Rafi Mohammed

Skyrocketing Gas Prices at the Pump...A Confluence of Events or a Price Gouging Conspiracy?

Posted on May 17th, 2007 (0 Comments)

Let’s face it, filling up at the pump is no fun these days…and there doesn’t seem to be much relief on the horizon. I thought it’d be interesting to get to the bottom of what’s causing gas prices to surge.

There are 5 key steps to transforming crude oil pumped out of wells in a far off desert into gas readily available at your local filling station: (1) Extracting and selling crude oil, (2) Transporting crude to refineries (via tankers and pipelines), (3) Refining crude to produce gas, (4) Transporting gas to service stations (via pipelines and tanker trucks), and (5) Retail sales at service stations. A “hiccup” at any one of these stages can “pump up” gas prices. The two culprits behind today’s market environment of gas prices approaching $4 a gallon seem to be: (A) the strategic actions of crude oil suppliers and (B) limited refinery capacity.

The equation with respect to crude oil supply is pretty straightforward: OPEC = CONSPIRACY. OPEC is a cartel of 12 oil producing nations that supplies roughly 40% of the world’s oil production and holds two-thirds of the world’s oil reserves. OPEC makes no effort to disguise its ability to influence prices…its mission statement includes the goal to “coordinate & unify the petroleum policies of Member Countries…” In today’s market environment, in spite of rising gasoline prices, global oil consumption is projected to grow by 1.4 billion barrels per day in 2007. The problem is on the supply side, between the third quarter of 2006 and first quarter of 2007, OPEC has conscientiously decided to cut its production by 1.1 billion barrels per day (all figures from the Department of Energy). As a result, crude oil prices are rising.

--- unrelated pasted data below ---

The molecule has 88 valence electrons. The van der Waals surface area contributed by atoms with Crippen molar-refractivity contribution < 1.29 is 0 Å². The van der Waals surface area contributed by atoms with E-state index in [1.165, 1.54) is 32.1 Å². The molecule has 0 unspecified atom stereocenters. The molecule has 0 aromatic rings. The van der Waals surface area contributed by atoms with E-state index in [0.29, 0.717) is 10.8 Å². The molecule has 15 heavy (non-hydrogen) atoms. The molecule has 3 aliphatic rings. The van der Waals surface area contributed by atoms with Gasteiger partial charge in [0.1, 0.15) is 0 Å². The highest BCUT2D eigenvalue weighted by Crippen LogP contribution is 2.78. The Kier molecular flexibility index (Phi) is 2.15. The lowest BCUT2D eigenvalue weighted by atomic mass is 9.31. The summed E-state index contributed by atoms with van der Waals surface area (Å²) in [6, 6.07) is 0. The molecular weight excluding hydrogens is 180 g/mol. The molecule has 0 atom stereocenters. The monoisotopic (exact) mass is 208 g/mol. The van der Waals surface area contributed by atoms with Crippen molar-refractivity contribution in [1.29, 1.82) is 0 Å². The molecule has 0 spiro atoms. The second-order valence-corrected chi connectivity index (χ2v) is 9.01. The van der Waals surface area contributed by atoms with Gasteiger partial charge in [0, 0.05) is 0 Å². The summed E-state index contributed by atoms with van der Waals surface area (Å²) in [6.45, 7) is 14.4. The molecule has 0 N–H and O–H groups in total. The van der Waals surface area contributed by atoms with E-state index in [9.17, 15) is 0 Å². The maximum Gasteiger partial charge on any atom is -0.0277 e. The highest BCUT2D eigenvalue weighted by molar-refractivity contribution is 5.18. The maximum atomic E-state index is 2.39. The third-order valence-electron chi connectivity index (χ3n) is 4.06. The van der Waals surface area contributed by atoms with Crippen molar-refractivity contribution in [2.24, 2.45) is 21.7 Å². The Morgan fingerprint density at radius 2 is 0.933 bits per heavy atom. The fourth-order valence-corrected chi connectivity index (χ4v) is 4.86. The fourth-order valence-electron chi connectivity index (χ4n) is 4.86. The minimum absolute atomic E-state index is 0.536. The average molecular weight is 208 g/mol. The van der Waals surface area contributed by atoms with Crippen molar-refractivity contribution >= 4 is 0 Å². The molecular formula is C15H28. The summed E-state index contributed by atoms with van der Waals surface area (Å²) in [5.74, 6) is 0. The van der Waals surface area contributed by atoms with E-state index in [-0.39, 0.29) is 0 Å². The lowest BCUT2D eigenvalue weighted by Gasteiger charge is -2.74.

That said, OPEC isn’t 100% responsible for today’s high prices. Yesterday, experts testifying before a Congressional panel investigating gas prices placed the blame on increased consumer demand and fixed production of gasoline by refineries (which has been interrupted by an unusually high number of recent outages). I was surprised to learn there are only 142 refineries in the United States, which produce 17 million barrels of gasoline per day. The problem is that Americans fill up their tanks with 22 million barrels of gasoline everyday. The daily gasoline deficit is made up by imports. In this tight supply situation, you can see how an outage can spike prices.

If the primary bottleneck is lack of refineries, why not just build more refineries you may be wondering. Given that a new U.S. refinery has not been built since 1976, conspiracy theorists speculate oil companies are deliberately not adding capacity to control prices. Responding to these criticisms, oil company supporters claim new refineries are expensive (multi-billion dollar) and time-intensive investments (at least 5 years to build) that no community wants in their backyard (having an oil refinery next door is not exactly idyllic). Additionally, with the government openly discussing its goals of reducing gas consumption, some claim building a new refinery represents a significant financial risk. Under these circumstances, would you invest your money to build a new refinery? I’m not sure if I would…Oh and by the way, if you believe there is an oil company conspiracy, why not invest in their stocks and reap your share of their financial windfalls?

I’d love to hear your comments. Given the general interest on this topic, I plan on writing future blogs on gas prices. On another note, thanks to Richard Gottleib for including me in his excellent toy pricing article, which was picked up by CNNMoney.com.

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